June 28, 2005 1:00:37 AM

Archived from groups: alt.cellular.cingular,alt.cellular,alt.cellular.sprintpcs (More info?)

notan said:

>If the poster *isn't* who he/she says she is, forging a (local)
>government employee's e-mail address warrants more than just a
>slap on the wrist.

its not against the law. whether or not it should be or not is a different
subject, but as it stands, there are no laws saying you cant call yourself
whatever you want on the internet

john travolta
Anonymous
June 28, 2005 1:02:22 AM

Archived from groups: alt.cellular.cingular,alt.cellular,alt.cellular.sprintpcs (More info?)

jer said:

>I know three places that use cell jammers in the U.S. but I'm not tellin
>because somebody will get pissed and ruin an otherwise splendid place to
>visit.

the federal reserve board offices in downtown DC jams cellphones in certain
sensitive locations.

rbhm
Anonymous
June 28, 2005 1:02:23 AM

Archived from groups: alt.cellular.cingular,alt.cellular,alt.cellular.sprintpcs (More info?)

kipster wrote:
>>I know three places that use cell jammers in the U.S. but I'm not tellin
>>because somebody will get pissed and ruin an otherwise splendid place to
>>visit.
>
> the federal reserve board offices in downtown DC jams cellphones in certain
> sensitive locations.

Really? The federal government breaking their own rules, huh. I have a
friend whose father works for the Fed back home (Cleveland branch). I'll
have to find out what his experiences are.

--
JustThe.net - Steve Sobol / sjsobol@JustThe.net / PGP: 0xE3AE35ED
Coming to you from Southern California's High Desert, where the
temperatures are as high as the gas prices! / 888.480.4NET (4638)

"Life's like an hourglass glued to the table" --Anna Nalick, "Breathe"
Anonymous
June 28, 2005 1:08:11 AM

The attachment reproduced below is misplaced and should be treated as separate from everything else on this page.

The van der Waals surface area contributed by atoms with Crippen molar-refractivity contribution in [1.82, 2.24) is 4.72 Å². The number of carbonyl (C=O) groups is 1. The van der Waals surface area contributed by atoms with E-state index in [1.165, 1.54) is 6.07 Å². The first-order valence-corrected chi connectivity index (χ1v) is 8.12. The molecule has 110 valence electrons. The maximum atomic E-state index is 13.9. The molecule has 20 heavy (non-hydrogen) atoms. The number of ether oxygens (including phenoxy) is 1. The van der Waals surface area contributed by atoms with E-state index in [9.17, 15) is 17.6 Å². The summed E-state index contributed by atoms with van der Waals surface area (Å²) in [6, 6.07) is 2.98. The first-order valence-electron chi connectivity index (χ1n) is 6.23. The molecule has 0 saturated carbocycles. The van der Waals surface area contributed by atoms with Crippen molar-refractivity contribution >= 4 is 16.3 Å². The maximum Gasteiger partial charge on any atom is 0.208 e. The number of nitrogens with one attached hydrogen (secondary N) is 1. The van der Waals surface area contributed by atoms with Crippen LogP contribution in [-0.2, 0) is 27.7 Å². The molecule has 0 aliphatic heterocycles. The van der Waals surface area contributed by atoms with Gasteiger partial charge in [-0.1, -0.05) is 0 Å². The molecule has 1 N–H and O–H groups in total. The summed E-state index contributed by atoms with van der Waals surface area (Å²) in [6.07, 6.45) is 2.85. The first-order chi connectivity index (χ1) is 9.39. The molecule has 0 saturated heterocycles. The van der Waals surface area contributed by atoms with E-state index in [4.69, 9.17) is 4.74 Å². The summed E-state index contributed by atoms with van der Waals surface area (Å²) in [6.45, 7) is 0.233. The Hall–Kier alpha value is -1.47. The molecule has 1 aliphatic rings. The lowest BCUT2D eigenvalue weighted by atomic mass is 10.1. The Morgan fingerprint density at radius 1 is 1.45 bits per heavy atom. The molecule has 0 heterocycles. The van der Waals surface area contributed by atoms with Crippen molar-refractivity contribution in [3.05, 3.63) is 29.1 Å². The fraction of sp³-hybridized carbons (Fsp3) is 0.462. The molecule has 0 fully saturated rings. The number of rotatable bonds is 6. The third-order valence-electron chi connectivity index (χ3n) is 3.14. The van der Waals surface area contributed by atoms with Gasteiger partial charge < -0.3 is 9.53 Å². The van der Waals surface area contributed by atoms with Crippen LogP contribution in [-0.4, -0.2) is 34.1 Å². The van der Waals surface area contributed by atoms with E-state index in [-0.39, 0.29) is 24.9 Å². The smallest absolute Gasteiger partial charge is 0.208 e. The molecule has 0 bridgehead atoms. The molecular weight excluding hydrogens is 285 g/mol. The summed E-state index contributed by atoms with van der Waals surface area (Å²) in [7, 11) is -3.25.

Archived from groups: alt.cellular.cingular,alt.cellular,alt.cellular.sprintpcs (More info?)

In article <WNSdnfzunPvmCF3fRVn-ig@adelphia.com>,
"SS" <nospam1336479852@wopdj.net> wrote:

> The construction angle is probably the most accurate, as many buildings and
> businesses are putting in passive cellular shields (which are legal, BTW).
> Basically a large metal mesh that disrupts radio signals

OH NO! BUT WHAT IF I'M HAVING A HEART ATTACK AND I PULL OUT MY CELL
PHONE AND I CAN'T CALL FOR HELP, IT'S THE EVIL BUILDING OWNER'S FAULT!
WHAT IF...WHAT IF....WHAT IF...HOW DARE THEY INFRINGE ON MY
CONSTITUTIONAL RIGHT TO MAKE A CELL PHONE CALL FOR ANY REASON AT ANY
TIME! THEY MUST PAY!
Anonymous
June 28, 2005 1:08:12 AM

Archived from groups: alt.cellular.cingular,alt.cellular,alt.cellular.sprintpcs (More info?)

"Elmo P. Shagnasty" <elmop@nastydesigns.com> wrote in message
news:elmop-286E86.21081127062005@nntp1.usenetserver.com...
> In article <WNSdnfzunPvmCF3fRVn-ig@adelphia.com>,
> "SS" <nospam1336479852@wopdj.net> wrote:
>
> > The construction angle is probably the most accurate, as many buildings
and
> > businesses are putting in passive cellular shields (which are legal,
BTW).
> > Basically a large metal mesh that disrupts radio signals
>
> OH NO! BUT WHAT IF I'M HAVING A HEART ATTACK AND I PULL OUT MY CELL
> PHONE AND I CAN'T CALL FOR HELP, IT'S THE EVIL BUILDING OWNER'S FAULT!
> WHAT IF...WHAT IF....WHAT IF...HOW DARE THEY INFRINGE ON MY
> CONSTITUTIONAL RIGHT TO MAKE A CELL PHONE CALL FOR ANY REASON AT ANY
> TIME! THEY MUST PAY!
>

OK, Elmo- calm down. Don't hyperventilate. Walk away from the light.
Anonymous
June 28, 2005 3:57:12 AM

Archived from groups: alt.cellular.cingular,alt.cellular,alt.cellular.sprintpcs (More info?)

Hopefully anyone with this stupid an attitude would drop-dead long before
help arrived.